Physical death is the inevitable end of all human-kind and the grave is the final resting place for the body. The spirit and souls of those who have died in the Lord go immediately to be with Him in heaven, whilst the soul of those who do not believe in Christ end up in hell – the place of the unsaved dead, where they will await the final judgement. But there is one generation of believers who will escape the icy fingers of physical death from claiming its prey.
There is one generation of Christians that will be alive at the the return of the Lord Jesus – for the Lord Himself will come from heaven with a shout, with the voice of the archangel and with the trumpet of God, and the dead in Christ will rise from their graves first -and THEN we who are still alive and remain on earth will be caught up together with them into the clouds to meet the Lord in the air, and from that moment onwards we shall always be with the Lord Jesus. Our body will be changed into a new incorruptible body.. an eternal resurrected body, just like the Lord Jesus Himself. This is the blessed hope that all believes have – in Christ.
However difficult and problematic our life may be in this lost and fallen world we have a blessed hope and a revelation from God that our future is secure in Him. And when those we love reach the end of this mortal coil, we should not grieve like unbelievers do.. for we have a secure hope and a future inheritance that is kept for us in heaven.
When Jesus rose from the dead He ascended to heaven in a resurrected human body and today there is an immortal man, Who loves each one of us deeply.. and He is sitting on the throne of almighty God – waiting for the command from His heavenly Father to come and take us to be with Himself!
We will hear a shout. We will hear the voice of the archangel and we will hear the trump of God.. and we will all be changed from mortal men with corruptible bodies into immortal beings with an incorruptible body – and so we shall ever be with the Lord. And all this will happen in a moment.. in the twinkling of an eye, at the last trumpet call of God. BUT the very first thing that happens at this exciting event is that all the believers who have become part of the Body of Christ.. down through the last two thousand years in this Church-age of grace.. will rise up out of their graves.
The apostles Peter and Paul, John and James.. beloved saints like Mary and Martha that are named in history.. innumerable saints whose names have been long forgotten – and precious saints of our own families whom we have been laid to rest in the dust of the earth will all be raised FIRST – and THEN….. we who are alive and remain will be caught up together with them in the clouds to meet the Lord in the air.. and so we shall ever be with the Lord. What a joy, What a hope! – what an incredible comfort.. In the midst of this life we may be in death – but death for the Christian holds no fear.. for the enemy of our soul was defeated at the Cross.. and in Christ we have gained the eternal victory.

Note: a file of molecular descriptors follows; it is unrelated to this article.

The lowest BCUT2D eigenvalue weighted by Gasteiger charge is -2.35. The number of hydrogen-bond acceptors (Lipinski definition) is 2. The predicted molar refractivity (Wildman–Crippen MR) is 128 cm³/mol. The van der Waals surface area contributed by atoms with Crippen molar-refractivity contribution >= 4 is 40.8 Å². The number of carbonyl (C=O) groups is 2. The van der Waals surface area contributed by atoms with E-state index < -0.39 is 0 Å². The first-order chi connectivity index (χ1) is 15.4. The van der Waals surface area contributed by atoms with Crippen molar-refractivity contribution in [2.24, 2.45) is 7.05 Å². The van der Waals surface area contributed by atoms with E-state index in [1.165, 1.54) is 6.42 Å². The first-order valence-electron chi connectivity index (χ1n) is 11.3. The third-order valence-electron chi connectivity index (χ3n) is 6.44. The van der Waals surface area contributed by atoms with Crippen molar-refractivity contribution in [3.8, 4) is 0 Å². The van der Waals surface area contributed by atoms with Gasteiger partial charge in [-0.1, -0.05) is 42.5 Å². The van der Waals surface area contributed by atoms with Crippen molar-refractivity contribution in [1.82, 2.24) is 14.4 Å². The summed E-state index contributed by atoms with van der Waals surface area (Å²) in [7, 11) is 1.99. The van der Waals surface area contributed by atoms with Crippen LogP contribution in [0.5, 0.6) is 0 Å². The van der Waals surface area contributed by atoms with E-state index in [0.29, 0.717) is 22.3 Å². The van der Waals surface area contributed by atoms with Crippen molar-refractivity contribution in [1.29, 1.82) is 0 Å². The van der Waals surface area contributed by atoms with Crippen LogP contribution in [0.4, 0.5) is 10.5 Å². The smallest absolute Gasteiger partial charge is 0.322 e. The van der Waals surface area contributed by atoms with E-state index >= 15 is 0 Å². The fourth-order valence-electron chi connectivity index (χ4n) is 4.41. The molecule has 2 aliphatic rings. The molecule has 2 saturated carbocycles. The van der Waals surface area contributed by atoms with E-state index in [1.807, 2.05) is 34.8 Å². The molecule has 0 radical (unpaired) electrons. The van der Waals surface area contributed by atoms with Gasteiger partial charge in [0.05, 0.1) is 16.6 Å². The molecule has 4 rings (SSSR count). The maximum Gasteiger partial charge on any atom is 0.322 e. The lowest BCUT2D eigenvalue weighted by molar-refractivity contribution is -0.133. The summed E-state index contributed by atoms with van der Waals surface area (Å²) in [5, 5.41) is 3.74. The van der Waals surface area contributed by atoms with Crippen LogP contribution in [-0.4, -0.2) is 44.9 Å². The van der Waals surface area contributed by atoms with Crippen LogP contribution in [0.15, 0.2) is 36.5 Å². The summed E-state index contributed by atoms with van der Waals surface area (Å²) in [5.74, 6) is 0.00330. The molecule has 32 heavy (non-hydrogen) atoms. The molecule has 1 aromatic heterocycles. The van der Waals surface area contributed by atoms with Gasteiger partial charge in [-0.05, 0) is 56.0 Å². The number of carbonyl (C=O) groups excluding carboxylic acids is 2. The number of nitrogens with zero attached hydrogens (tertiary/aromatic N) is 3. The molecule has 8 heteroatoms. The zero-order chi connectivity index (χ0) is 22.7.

What a wonderful truth.. that sin and death and pain and sorrow will be done away with. What a privilege to know that we will bear testimony to God’s amazing grace in the eternal ages to come. What a glorious future hope – that we will be forever with the Lord in the company of all the saints of old – who by grace through faith have trusted Christ
What does 1 Thessalonians 4:16-17 mean?
“For the Lord himself shall descend from heaven with a shout, with the voice of the archangel, and with the trump of God: and the dead in Christ shall rise first: Then we which are alive and remain shall be caught up together with them in the clouds, to meet the Lord in the air: and so shall we ever be with the Lord.” 1 Thessalonians 4:16-17.
This verse is given as “proof” of a pre-tribulation rapture. Of course, it says nothing about a tribulation, but it seems to be the only verse that even vaguely supports the eschatology of those who believe this.
The sensational idea we will be “caught up into the clouds” to be rescued from a great tribulation does not explain why the “dead in Christ” need to be rescued.
So what is this verse talking about? If we are not being snatched away to heaven, what is happening?
Apantesis, the Greek word translated “meet” in 1 Thessalonians 4, is, according to the Souter Lexicon, “almost technical for the arrival of a newly arrived official.”
The idea is to meet to honour and escort. In ancient times, when a king visited, the people would go out to meet him and escort him back to town.
Those welcoming the official would change direction after the meeting and then escort him back to the town from which they had come, not back to his place of origin (see Moulton, Greek Testament Grammar, Vol.1, p.14).
Apantesis is used four times in the Bible. In Matthew 25:1,6, Acts 28:15 and in 1 Thessalonians 4.
“Then shall the kingdom of heaven be likened unto ten virgins, which took their lamps, and went forth to meet the bridegroom.” Matthew 25:1
“And at midnight there was a cry made, Behold, the bridegroom cometh; go ye out to meet him.” Matthew 25:6
“And from thence, when the brethren heard of us, they came to meet us as far as Appii forum, and The three taverns: whom when Paul saw, he thanked God, and took courage.” Acts 28:15